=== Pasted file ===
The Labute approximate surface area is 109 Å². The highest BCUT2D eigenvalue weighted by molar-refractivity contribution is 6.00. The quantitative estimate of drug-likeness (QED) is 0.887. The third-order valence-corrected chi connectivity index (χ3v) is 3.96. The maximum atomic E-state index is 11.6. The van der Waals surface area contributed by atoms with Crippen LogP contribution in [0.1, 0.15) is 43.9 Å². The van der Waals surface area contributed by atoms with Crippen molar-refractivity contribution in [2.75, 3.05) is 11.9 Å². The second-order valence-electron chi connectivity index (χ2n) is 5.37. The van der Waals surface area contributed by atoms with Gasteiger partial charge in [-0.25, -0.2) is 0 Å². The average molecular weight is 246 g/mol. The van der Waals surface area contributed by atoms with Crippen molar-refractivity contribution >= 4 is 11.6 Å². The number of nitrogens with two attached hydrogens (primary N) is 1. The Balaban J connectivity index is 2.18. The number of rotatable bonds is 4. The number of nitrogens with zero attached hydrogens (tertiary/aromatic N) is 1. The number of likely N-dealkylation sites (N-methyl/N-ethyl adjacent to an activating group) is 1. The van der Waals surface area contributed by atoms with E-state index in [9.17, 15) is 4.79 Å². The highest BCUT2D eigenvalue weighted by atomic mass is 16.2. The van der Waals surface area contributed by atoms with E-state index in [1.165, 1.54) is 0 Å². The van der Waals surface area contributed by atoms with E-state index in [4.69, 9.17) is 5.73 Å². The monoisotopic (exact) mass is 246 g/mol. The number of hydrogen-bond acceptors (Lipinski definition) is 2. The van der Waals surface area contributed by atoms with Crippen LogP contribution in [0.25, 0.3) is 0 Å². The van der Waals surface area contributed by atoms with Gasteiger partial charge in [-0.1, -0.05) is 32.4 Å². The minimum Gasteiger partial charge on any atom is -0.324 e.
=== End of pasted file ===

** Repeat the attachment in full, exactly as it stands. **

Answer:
The Labute approximate surface area is 109 Å². The highest BCUT2D eigenvalue weighted by molar-refractivity contribution is 6.00. The quantitative estimate of drug-likeness (QED) is 0.887. The third-order valence-corrected chi connectivity index (χ3v) is 3.96. The maximum atomic E-state index is 11.6. The van der Waals surface area contributed by atoms with Crippen LogP contribution in [0.1, 0.15) is 43.9 Å². The van der Waals surface area contributed by atoms with Crippen molar-refractivity contribution in [2.75, 3.05) is 11.9 Å². The second-order valence-electron chi connectivity index (χ2n) is 5.37. The van der Waals surface area contributed by atoms with Gasteiger partial charge in [-0.25, -0.2) is 0 Å². The average molecular weight is 246 g/mol. The van der Waals surface area contributed by atoms with Crippen molar-refractivity contribution >= 4 is 11.6 Å². The number of nitrogens with two attached hydrogens (primary N) is 1. The Balaban J connectivity index is 2.18. The number of rotatable bonds is 4. The number of nitrogens with zero attached hydrogens (tertiary/aromatic N) is 1. The number of likely N-dealkylation sites (N-methyl/N-ethyl adjacent to an activating group) is 1. The van der Waals surface area contributed by atoms with E-state index in [9.17, 15) is 4.79 Å². The highest BCUT2D eigenvalue weighted by atomic mass is 16.2. The van der Waals surface area contributed by atoms with E-state index in [1.165, 1.54) is 0 Å². The van der Waals surface area contributed by atoms with E-state index in [4.69, 9.17) is 5.73 Å². The monoisotopic (exact) mass is 246 g/mol. The number of hydrogen-bond acceptors (Lipinski definition) is 2. The van der Waals surface area contributed by atoms with Crippen LogP contribution in [0.25, 0.3) is 0 Å². The van der Waals surface area contributed by atoms with Gasteiger partial charge in [-0.1, -0.05) is 32.4 Å². The minimum Gasteiger partial charge on any atom is -0.324 e.